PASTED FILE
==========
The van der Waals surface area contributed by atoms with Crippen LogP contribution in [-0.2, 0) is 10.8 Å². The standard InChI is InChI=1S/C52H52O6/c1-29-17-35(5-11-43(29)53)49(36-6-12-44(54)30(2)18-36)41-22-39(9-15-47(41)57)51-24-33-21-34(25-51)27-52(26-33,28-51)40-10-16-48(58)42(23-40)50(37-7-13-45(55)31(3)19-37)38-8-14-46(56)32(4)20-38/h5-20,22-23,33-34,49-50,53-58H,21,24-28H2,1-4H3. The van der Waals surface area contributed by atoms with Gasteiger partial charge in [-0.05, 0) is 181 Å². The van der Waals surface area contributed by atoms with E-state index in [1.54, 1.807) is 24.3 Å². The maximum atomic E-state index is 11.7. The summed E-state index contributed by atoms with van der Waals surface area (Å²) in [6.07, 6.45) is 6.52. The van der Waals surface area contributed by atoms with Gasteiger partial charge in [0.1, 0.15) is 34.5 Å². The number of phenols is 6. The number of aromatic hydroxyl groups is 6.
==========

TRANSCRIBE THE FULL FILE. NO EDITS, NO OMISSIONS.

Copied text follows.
The van der Waals surface area contributed by atoms with Crippen LogP contribution in [-0.2, 0) is 10.8 Å². The standard InChI is InChI=1S/C52H52O6/c1-29-17-35(5-11-43(29)53)49(36-6-12-44(54)30(2)18-36)41-22-39(9-15-47(41)57)51-24-33-21-34(25-51)27-52(26-33,28-51)40-10-16-48(58)42(23-40)50(37-7-13-45(55)31(3)19-37)38-8-14-46(56)32(4)20-38/h5-20,22-23,33-34,49-50,53-58H,21,24-28H2,1-4H3. The van der Waals surface area contributed by atoms with Gasteiger partial charge in [-0.05, 0) is 181 Å². The van der Waals surface area contributed by atoms with E-state index in [1.54, 1.807) is 24.3 Å². The maximum atomic E-state index is 11.7. The summed E-state index contributed by atoms with van der Waals surface area (Å²) in [6.07, 6.45) is 6.52. The van der Waals surface area contributed by atoms with Gasteiger partial charge in [0.1, 0.15) is 34.5 Å². The number of phenols is 6. The number of aromatic hydroxyl groups is 6.